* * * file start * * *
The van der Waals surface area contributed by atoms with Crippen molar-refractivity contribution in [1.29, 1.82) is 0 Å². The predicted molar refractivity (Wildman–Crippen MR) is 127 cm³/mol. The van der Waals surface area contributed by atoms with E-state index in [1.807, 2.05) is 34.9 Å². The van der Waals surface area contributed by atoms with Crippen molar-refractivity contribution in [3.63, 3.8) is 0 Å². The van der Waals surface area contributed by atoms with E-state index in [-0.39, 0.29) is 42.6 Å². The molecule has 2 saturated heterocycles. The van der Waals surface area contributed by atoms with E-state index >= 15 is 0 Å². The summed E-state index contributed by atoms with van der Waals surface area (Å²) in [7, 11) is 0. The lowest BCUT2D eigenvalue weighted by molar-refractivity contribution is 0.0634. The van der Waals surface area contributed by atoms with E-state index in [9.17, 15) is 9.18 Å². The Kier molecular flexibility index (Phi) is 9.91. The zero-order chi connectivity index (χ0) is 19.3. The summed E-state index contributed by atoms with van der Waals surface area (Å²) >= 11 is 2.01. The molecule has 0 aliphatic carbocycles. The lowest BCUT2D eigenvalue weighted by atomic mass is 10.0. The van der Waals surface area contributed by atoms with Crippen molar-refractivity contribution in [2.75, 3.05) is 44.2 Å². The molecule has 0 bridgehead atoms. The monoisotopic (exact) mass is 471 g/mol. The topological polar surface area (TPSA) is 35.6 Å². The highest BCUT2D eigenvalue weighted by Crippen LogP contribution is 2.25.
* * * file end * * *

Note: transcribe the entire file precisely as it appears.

The van der Waals surface area contributed by atoms with Crippen molar-refractivity contribution in [1.29, 1.82) is 0 Å². The predicted molar refractivity (Wildman–Crippen MR) is 127 cm³/mol. The van der Waals surface area contributed by atoms with E-state index in [1.807, 2.05) is 34.9 Å². The van der Waals surface area contributed by atoms with Crippen molar-refractivity contribution in [3.63, 3.8) is 0 Å². The van der Waals surface area contributed by atoms with E-state index in [-0.39, 0.29) is 42.6 Å². The molecule has 2 saturated heterocycles. The van der Waals surface area contributed by atoms with E-state index >= 15 is 0 Å². The summed E-state index contributed by atoms with van der Waals surface area (Å²) in [7, 11) is 0. The lowest BCUT2D eigenvalue weighted by molar-refractivity contribution is 0.0634. The van der Waals surface area contributed by atoms with E-state index in [9.17, 15) is 9.18 Å². The Kier molecular flexibility index (Phi) is 9.91. The zero-order chi connectivity index (χ0) is 19.3. The summed E-state index contributed by atoms with van der Waals surface area (Å²) >= 11 is 2.01. The molecule has 0 aliphatic carbocycles. The lowest BCUT2D eigenvalue weighted by atomic mass is 10.0. The van der Waals surface area contributed by atoms with Crippen molar-refractivity contribution in [2.75, 3.05) is 44.2 Å². The molecule has 0 bridgehead atoms. The monoisotopic (exact) mass is 471 g/mol. The topological polar surface area (TPSA) is 35.6 Å². The highest BCUT2D eigenvalue weighted by Crippen LogP contribution is 2.25.